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How to get stains out of white cotton

White cotton used to be worn mostly in summer. Now, with the crisp white cotton shirt a staple of the working wardrobe for both sexes, it’s an all-season favourite. But the more we wear it, the more likely we are to stain it.

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The same with gorgeous high thread count cotton sheets – upset your morning tea over them, and you’ll definitely need to apply some know-how to get them back to their original pristine whiteness. Luckily, white cotton fabric can take effective stain removal techniques better than some modern man-made textiles. Just follow these useful tips.

1 Act straight away

Use a paper towel (or your napkin if you’re in a restaurant) and press it firmly onto the stain for at least a minute, to soak up as much of the staining substance as possible, before it has a chance to dry.

2 Chlorine bleach is a no-no

People use bleach on white cotton fabric because they think the material doesn’t have a colour. But white is actually a colour, and chlorine bleach will act on it as it does on any other colour, taking the colour out. There is a different kind of bleach, based on hydrogen peroxide. This is OK for whites and you’ll find many of the ‘Oxy’ products use the power of oxygen to clean clothes. So look in the laundry section of the supermarket, not the cleaning products section –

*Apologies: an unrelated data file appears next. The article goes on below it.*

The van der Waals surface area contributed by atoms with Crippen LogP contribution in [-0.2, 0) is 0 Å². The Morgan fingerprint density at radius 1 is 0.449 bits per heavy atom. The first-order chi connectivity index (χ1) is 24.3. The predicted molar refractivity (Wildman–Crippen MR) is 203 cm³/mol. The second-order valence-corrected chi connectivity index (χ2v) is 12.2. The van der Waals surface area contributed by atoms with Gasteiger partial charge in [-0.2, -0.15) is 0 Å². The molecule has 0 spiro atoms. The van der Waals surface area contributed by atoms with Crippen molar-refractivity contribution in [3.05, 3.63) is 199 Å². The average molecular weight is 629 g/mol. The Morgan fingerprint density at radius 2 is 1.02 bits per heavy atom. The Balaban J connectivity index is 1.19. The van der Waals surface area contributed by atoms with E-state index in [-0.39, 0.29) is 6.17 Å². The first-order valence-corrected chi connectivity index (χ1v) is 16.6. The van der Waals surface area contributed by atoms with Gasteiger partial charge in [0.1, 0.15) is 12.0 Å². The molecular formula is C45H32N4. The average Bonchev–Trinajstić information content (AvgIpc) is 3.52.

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3 Pre-treating and soaking

Many detergents recommend pre-treating the stain for five minutes before the main wash. Traditional soaking methods include a salt water soak for blood stains, followed by the pre-treatment with detergent, followed by the wash. Waitrose is particularly good on laundry products. Their ‘White Fabric Stain Remover Powder’ is very effective.

Keep the stain cool

It sounds strange, but the reason is that heat will help set the stain into the fabric. So don’t leave the stained item in a hot place before you get round to washing it.

When to call in the dry cleaner

There are some clothing stains that are best dealt with by a dry cleaner, who can use a solvent to spot treat the stain. This may be the best course for oily stains such as mayonnaise or olive oil, or for old stains which have set.